- 12 ноября 2012, 16:04
- ZeroHedge. Alternative view on facts
The overnight session has so far been marked with one after another economic debacle out of Asia. First Japan announced that its Q3 GDP fell an annualized 3.5% in Q3, more than the 3.4% expected, the worst decline since last year's earthquake. The drivers were sliding exports and a collapse in consumer spending. The announcement brought on a barrage of platitudes by various Japanese officials who are shocked, shocked, that 32 years of Keynesian miracles have resulted in this horrifying outcome. Of course, everyone knows 33 years is the charm for Keynesian miracles. So much for the boosts from Japan's QE 8 aad QE 9: bring on QE 10. The pundits appear surprised now that Japan is back in a solid recession, which to us is quite surprising as well - does this mean that Japan ever exited the depression? Then China came out with an announcement that its credit growth plunged in October with Chinese banks extended CNY 505bn new yuan loans in October, down from CNY 623bn in September and less than the CNY 590 expected. The trifecta of bad news was rounded off by India, whose Industrial Production joined the rest of the world in global recession, when it dropped 0.4% in September on expectations of a 2.8% rise, even as Consumer prices rose 9.75% Y/Y - the global stagflation wave has arrived... For all those wondering why futures have managed to eek out a modest overnight ramp.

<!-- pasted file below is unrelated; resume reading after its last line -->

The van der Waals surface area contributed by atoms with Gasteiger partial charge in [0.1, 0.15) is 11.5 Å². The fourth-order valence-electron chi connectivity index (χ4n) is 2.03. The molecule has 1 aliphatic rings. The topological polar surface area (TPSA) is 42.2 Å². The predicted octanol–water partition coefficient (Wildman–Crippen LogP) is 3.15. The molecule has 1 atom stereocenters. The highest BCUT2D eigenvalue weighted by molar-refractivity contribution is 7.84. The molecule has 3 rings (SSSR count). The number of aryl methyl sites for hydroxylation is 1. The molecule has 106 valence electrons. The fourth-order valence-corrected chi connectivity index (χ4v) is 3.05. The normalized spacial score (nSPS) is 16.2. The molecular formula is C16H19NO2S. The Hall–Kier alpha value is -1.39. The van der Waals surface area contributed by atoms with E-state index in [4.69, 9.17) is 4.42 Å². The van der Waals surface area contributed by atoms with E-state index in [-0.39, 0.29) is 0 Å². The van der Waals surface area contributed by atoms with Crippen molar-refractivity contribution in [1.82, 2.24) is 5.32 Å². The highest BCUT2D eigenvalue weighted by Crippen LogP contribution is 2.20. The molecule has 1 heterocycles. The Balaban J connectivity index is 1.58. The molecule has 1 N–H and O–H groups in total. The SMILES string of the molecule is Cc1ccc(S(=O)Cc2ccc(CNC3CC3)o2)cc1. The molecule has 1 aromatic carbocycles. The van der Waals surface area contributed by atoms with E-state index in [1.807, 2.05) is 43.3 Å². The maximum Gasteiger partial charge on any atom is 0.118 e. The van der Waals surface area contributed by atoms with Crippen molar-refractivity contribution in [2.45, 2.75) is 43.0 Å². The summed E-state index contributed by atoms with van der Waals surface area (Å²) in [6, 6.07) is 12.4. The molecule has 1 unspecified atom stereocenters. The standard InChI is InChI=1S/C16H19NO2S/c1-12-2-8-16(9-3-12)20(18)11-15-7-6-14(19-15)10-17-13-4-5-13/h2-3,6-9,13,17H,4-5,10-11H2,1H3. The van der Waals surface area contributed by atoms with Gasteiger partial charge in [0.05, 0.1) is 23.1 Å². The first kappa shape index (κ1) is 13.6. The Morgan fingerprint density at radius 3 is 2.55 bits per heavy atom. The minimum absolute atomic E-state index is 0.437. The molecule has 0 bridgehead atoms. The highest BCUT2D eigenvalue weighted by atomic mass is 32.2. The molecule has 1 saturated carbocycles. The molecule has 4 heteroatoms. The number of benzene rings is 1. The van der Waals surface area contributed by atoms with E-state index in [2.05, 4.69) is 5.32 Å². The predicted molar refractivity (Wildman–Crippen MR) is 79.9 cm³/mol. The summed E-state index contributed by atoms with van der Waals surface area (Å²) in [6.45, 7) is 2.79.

The balance of the news continues to follow every twist and turn in the endless Greek "will it be bailed out, won't it" saga, which today enters yet another irrelevant phase with the latest Eurogroup summit where nothing is expected to be resolved (everyone is still waiting for the Troika report). The final outcome will likely be the much delayed funding of the €31.5 billion tranche, but only after Germany pretends to kick and scream loudly and obstinately, only to comply behind the scenes. After all remember: the Greek "bailout" is really just a bailout of Deutsche Bank.
Finally, with Veteran's day in the US meaning only equities are open, expect another volumeless day, where due to the elimination of buffering checks and balances from bonds, equities can proceed with another major headfake ramp, only to be outdone one the rational traders return.
What to look forward to from Socgen:
Markets dealt with an abundance of political and event risk last week. However, the overhang from the US election and the perennial uncertainty over Greece will continue to cast a shadow over currencies and other markets this week with the yawning gap between EUR/USD spot and risk reversals set to experience a further squeeze. In G10 fx, for the JPY and AUD to share the top spot last week was a very rare occurrence indeed and begs the question whether these are now the dynamics that will determine where currencies trade over the closing stages of 2012. Who dares to say that the AUD is immune to risk aversion? The ECB, BoE and RBA all kept their benchmark rates unchanged last week which in theory should have favoured the EUR, GBP and AUD. In practice only the last of the three benefited and with the inflation data in China giving the PBoC room to ease, the AUD looks well placed to keep defying the more bearish consensus predictions. However, one could wonder how long the de-corrrelation from stocks can continue if the S&P does extend below the 200d ma.